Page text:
Imagine having this conversation in a packed, sweaty club:
“We’ve never met. What’s your name?”
“I’m Tiffany. And you?”
“I’m Ken. Tiffany — nice dress. Gigi Hunter? Can I ask you a question? Are you registered to vote and, if not, would you like to register tonight?”
We know. This sounds like the worst-coded language in the world. But if you patronize clubs and festivals in the Detroit area this summer, you might find yourself having a similar conversation.
If, that is, a member of Voting is Power (VIP) — a 12-member group of young adults that has taken to the city’s social scene seeking to register voters — is on the other end of the talk.
VIP’s purpose, says group chair Kizzi Montgomery, 24, is to frequent places where the likelihood of finding unregistered voters in high numbers is stronger. That meant setting up at the Detroit Festival of the Arts this past weekend and at Summer Jamz, a free hip-hop concert taking place this Saturday at Hart Plaza.
Employees of Detroit Mayor Kwame Kilpatrick’s office created VIP. Ajene Evans, 23, a constituent relations representative, and Kamal Cheeks, 24, who works for the city Housing Commission, started hitting the clubs in 2002.
Safe to say, many of these clubgoers would take rum over Rumsfeld any day.
The idea blossomed, and the group grew to 12 people. More than half of them work for the city. The rest work in the private sector.
Noble as voter registration is, the mayoral connection led us to wonder whether the city is paying the mayor’s staff to go to parties? “No,” says Evans. “We’re nonpartisan, and we do this on our time. We just go to the places that our age group goes.”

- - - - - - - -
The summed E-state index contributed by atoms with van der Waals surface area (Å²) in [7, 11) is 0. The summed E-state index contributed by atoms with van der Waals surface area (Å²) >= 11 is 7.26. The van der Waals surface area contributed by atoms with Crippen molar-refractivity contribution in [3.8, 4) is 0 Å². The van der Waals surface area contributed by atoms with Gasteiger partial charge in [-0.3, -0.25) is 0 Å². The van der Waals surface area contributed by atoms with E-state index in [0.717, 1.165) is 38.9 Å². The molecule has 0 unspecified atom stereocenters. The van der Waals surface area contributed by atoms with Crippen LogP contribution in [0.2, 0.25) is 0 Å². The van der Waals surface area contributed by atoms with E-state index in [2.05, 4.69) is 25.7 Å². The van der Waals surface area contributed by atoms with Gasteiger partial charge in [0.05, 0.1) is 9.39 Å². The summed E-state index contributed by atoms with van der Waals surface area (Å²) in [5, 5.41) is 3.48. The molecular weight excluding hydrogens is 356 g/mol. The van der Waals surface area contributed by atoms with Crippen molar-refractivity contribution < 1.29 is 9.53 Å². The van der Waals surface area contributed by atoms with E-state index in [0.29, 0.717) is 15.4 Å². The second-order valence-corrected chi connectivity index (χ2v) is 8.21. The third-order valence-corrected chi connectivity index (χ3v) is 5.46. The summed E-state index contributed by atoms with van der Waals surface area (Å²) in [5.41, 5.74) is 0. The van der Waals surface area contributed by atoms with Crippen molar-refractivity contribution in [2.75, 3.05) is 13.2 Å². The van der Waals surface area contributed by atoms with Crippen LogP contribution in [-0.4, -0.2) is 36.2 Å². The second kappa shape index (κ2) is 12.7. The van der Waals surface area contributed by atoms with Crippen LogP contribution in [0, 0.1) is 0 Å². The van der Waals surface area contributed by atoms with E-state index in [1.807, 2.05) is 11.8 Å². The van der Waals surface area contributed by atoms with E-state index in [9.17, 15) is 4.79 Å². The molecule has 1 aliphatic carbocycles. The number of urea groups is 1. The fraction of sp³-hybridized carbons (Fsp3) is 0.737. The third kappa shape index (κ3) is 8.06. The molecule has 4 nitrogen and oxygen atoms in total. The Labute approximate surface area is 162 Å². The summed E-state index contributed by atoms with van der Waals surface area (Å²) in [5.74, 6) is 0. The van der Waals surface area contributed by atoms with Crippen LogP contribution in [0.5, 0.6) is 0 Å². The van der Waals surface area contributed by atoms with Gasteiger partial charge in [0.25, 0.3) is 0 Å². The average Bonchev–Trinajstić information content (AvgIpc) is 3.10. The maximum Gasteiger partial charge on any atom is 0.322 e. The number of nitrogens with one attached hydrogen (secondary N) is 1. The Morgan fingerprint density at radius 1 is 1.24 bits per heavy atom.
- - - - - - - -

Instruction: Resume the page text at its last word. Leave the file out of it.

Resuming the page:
So what kind of response do you get when broaching the subject of voting over a sex-on-the-beach and R. Kelly?
“Generally good,” says Evans, “because our approach is very aggressive. You may talk to a girl about how good she looks, or with a guy about the basketball game the night before. Our approach has been received well, cause we’re able to relate it to their everyday life. Actually, we’ve registered more people in clubs than at Hart Plaza.”
Meagan Pitts, 24, another member of the group, says V.I.P. had registered 550 people heading into this past weekend’s Praisefest at Hart Plaza. The goal is to register 5,000 by the November election.
The deadline to register for the August primary is July 6. Deadline for the November general election is Oct. 4. People can register at any municipal or county clerk’s office, or at any branch office of the secretary of state.Contact News Hits at 313-202-8004 or [email protected]
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